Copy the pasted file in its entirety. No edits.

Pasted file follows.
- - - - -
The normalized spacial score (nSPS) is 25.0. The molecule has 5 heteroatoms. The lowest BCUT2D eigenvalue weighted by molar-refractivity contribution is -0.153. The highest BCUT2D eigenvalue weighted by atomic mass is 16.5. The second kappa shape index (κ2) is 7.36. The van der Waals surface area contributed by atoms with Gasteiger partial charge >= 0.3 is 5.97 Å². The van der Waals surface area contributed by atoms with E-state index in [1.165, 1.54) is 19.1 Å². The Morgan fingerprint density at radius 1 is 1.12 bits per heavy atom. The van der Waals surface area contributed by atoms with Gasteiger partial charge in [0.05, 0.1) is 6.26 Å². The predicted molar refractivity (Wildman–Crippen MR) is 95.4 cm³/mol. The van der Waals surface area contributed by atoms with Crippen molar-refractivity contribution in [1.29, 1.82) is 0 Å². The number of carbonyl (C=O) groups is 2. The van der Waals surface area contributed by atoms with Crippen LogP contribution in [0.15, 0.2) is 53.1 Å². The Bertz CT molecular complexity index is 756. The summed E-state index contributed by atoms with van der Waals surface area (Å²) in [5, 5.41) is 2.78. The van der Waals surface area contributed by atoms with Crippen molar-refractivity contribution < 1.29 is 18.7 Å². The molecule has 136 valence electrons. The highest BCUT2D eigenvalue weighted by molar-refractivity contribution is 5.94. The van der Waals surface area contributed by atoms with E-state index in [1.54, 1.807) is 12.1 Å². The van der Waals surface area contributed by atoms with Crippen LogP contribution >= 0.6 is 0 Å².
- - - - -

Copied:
The normalized spacial score (nSPS) is 25.0. The molecule has 5 heteroatoms. The lowest BCUT2D eigenvalue weighted by molar-refractivity contribution is -0.153. The highest BCUT2D eigenvalue weighted by atomic mass is 16.5. The second kappa shape index (κ2) is 7.36. The van der Waals surface area contributed by atoms with Gasteiger partial charge >= 0.3 is 5.97 Å². The van der Waals surface area contributed by atoms with E-state index in [1.165, 1.54) is 19.1 Å². The Morgan fingerprint density at radius 1 is 1.12 bits per heavy atom. The van der Waals surface area contributed by atoms with Gasteiger partial charge in [0.05, 0.1) is 6.26 Å². The predicted molar refractivity (Wildman–Crippen MR) is 95.4 cm³/mol. The van der Waals surface area contributed by atoms with Crippen molar-refractivity contribution in [1.29, 1.82) is 0 Å². The number of carbonyl (C=O) groups is 2. The van der Waals surface area contributed by atoms with Crippen LogP contribution in [0.15, 0.2) is 53.1 Å². The Bertz CT molecular complexity index is 756. The summed E-state index contributed by atoms with van der Waals surface area (Å²) in [5, 5.41) is 2.78. The van der Waals surface area contributed by atoms with Crippen molar-refractivity contribution < 1.29 is 18.7 Å². The molecule has 136 valence electrons. The highest BCUT2D eigenvalue weighted by molar-refractivity contribution is 5.94. The van der Waals surface area contributed by atoms with E-state index in [1.54, 1.807) is 12.1 Å². The van der Waals surface area contributed by atoms with Crippen LogP contribution >= 0.6 is 0 Å².